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  1. Mark F. N. Franke (2013). A Critique of the Universalisability of Critical Human Rights Theory: The Displacement of Immanuel Kant. [REVIEW] Human Rights Review 14 (4):367-385.
    While the critically oriented writings of Immanuel Kant remain the key theoretical grounds from which universalists challenge reduction of international rights law and protection to the practical particularities of sovereign states, Kant’s theory can be read as also a crucial argument for a human rights regime ordered around sovereign states and citizens. Consequently, universalists may be tempted to push Kant’s thinking to greater critical examination of ‘the human’ and its properties. However, such a move to more theoretical rigour in critique (...)
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  2. Mark F. N. Franke (2007). Self-Determination Versus the Determination of Self: A Critical Reading of the Colonial Ethics Inherent to the United Nations Declaration on the Rights of Indigenous Peoples. Journal of Global Ethics 3 (3):359 – 379.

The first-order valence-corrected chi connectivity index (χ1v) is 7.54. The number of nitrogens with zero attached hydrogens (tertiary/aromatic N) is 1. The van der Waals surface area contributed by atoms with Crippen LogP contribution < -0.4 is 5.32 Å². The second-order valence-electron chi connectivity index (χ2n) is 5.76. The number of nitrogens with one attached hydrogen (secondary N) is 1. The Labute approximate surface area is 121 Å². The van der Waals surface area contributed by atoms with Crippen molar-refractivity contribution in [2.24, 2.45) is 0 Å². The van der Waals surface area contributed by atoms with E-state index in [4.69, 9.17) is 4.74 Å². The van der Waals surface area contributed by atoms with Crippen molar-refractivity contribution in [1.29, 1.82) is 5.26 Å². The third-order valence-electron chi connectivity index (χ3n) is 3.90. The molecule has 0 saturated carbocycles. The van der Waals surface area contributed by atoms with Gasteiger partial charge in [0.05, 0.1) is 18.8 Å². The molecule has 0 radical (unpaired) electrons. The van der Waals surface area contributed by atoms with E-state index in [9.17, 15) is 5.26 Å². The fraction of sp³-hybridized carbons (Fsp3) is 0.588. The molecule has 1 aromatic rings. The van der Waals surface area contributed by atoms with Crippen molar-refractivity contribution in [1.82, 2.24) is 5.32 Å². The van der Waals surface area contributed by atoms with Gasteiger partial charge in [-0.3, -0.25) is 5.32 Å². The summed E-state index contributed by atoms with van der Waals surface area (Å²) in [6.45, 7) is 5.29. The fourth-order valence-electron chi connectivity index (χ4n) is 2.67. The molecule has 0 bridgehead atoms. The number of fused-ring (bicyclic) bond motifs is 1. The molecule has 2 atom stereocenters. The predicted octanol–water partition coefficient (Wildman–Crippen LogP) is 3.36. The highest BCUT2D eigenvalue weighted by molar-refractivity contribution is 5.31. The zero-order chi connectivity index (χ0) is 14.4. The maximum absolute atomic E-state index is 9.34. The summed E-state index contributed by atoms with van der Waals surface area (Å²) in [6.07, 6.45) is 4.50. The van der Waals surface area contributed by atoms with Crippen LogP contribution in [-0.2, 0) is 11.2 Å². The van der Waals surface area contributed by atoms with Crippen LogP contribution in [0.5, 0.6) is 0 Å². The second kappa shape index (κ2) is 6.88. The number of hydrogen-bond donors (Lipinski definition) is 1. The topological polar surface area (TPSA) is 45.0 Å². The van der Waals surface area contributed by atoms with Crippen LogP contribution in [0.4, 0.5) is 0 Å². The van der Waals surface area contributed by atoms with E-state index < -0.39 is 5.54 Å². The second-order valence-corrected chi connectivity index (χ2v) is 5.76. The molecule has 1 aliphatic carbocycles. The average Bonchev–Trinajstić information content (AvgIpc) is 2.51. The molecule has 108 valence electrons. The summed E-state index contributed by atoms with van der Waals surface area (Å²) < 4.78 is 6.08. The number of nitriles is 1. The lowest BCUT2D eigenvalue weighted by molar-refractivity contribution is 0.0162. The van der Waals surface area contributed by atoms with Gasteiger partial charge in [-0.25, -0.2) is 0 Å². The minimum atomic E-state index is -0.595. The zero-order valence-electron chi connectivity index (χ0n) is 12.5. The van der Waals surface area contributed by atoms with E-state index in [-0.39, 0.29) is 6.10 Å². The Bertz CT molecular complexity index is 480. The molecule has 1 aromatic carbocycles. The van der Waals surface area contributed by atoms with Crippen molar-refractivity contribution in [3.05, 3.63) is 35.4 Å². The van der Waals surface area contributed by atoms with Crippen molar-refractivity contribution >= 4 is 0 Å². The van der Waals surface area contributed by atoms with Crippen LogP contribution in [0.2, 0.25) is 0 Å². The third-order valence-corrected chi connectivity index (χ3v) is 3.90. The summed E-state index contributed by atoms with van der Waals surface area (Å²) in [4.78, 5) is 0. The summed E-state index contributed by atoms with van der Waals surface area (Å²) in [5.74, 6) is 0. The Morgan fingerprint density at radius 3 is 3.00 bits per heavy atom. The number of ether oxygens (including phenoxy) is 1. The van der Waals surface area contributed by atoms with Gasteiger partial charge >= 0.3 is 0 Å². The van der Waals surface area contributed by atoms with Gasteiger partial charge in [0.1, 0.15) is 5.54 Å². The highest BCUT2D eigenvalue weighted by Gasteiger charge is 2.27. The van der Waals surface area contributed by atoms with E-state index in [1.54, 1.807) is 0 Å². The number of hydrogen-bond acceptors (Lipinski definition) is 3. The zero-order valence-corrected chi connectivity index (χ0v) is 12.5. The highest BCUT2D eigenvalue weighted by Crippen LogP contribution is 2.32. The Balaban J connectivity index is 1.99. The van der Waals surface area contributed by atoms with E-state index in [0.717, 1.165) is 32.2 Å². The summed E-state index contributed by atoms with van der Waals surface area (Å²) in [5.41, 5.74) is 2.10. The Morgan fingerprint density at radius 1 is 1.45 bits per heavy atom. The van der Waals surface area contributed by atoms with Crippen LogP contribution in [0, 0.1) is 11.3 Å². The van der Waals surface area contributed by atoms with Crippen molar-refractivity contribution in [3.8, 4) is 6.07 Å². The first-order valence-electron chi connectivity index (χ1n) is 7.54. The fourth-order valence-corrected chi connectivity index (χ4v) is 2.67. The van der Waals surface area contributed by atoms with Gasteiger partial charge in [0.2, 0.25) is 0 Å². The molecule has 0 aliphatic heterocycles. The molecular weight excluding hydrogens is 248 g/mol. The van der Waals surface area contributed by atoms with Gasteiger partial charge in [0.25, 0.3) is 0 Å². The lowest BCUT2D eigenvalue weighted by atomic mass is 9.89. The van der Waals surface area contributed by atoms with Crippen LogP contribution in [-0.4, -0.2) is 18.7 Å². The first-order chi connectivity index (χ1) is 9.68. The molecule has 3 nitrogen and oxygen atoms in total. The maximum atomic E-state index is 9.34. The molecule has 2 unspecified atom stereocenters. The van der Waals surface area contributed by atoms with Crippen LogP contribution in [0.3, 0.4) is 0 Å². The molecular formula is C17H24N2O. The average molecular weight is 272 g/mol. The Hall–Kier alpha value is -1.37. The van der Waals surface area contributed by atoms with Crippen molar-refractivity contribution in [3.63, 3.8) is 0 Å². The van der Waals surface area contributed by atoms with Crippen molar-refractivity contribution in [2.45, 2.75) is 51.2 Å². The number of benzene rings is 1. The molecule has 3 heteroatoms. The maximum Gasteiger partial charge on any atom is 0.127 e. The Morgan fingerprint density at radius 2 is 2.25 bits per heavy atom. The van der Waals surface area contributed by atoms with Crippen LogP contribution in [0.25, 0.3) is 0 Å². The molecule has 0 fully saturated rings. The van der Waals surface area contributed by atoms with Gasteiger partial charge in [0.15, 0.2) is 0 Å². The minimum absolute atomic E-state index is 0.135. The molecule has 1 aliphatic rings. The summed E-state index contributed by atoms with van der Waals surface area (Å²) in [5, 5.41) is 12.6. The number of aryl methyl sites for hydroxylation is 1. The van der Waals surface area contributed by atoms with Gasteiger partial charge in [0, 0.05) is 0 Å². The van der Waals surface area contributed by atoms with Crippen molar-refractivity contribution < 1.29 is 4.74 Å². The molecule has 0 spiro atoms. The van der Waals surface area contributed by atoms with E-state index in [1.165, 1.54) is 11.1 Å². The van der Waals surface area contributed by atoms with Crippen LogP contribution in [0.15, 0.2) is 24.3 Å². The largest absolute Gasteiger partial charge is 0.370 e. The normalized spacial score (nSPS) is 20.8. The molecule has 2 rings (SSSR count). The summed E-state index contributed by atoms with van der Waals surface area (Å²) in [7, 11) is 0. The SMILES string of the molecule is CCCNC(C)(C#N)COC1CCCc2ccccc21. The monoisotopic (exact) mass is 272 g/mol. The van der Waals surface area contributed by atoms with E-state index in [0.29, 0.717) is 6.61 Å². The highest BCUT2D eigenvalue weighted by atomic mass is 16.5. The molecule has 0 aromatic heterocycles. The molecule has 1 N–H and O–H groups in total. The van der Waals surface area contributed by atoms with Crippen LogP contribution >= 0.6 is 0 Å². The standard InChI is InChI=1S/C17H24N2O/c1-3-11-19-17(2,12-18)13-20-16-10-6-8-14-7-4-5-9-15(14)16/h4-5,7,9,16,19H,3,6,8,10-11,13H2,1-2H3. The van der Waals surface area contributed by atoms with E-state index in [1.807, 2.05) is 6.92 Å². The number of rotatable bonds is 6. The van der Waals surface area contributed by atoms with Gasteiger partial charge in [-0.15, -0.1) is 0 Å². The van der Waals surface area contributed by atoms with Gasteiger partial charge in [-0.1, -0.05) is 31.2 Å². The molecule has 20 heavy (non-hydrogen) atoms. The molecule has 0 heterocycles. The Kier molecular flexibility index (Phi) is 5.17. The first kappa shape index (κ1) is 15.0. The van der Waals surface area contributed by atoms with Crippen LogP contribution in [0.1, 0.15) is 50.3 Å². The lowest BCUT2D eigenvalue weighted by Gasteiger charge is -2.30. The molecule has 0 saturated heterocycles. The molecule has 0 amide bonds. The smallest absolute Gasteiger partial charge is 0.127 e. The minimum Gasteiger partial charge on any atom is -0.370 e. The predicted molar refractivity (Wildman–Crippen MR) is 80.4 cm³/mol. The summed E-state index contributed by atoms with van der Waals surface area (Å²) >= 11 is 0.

The United Nations' (UN) adoption of a Declaration on the Rights of Indigenous Peoples is intended to mark a fundamental ethical turn in the relationships between indigenous peoples and the community of sovereign states. This moment is the result of decades of discussion and negotiation, largely revolving around states' discomfort with notion of indigenous self-determination. Member states of the UN have feared that an ethic of indigenous self-determination would undermine the principles of state sovereignty on which the UN is itself (...)
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  3. Sylvie Loriaux, Stan van Hooft, Servan Adar Asvar, Sumi Madhok, Mark F. N. Franke & Carol C. Gould (2007). Note on Contributors. Journal of Global Ethics 3 (3).
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  4. Mark F. N. Franke (2003). Revolutions in Sovereignty: How Ideas Shaped Modern International Relations, Daniel Philpott (Princeton: Princeton University Press, 2001), 352 Pp., $65 Cloth, $21.95 Paper. [REVIEW] Ethics and International Affairs 17 (1):183-184.
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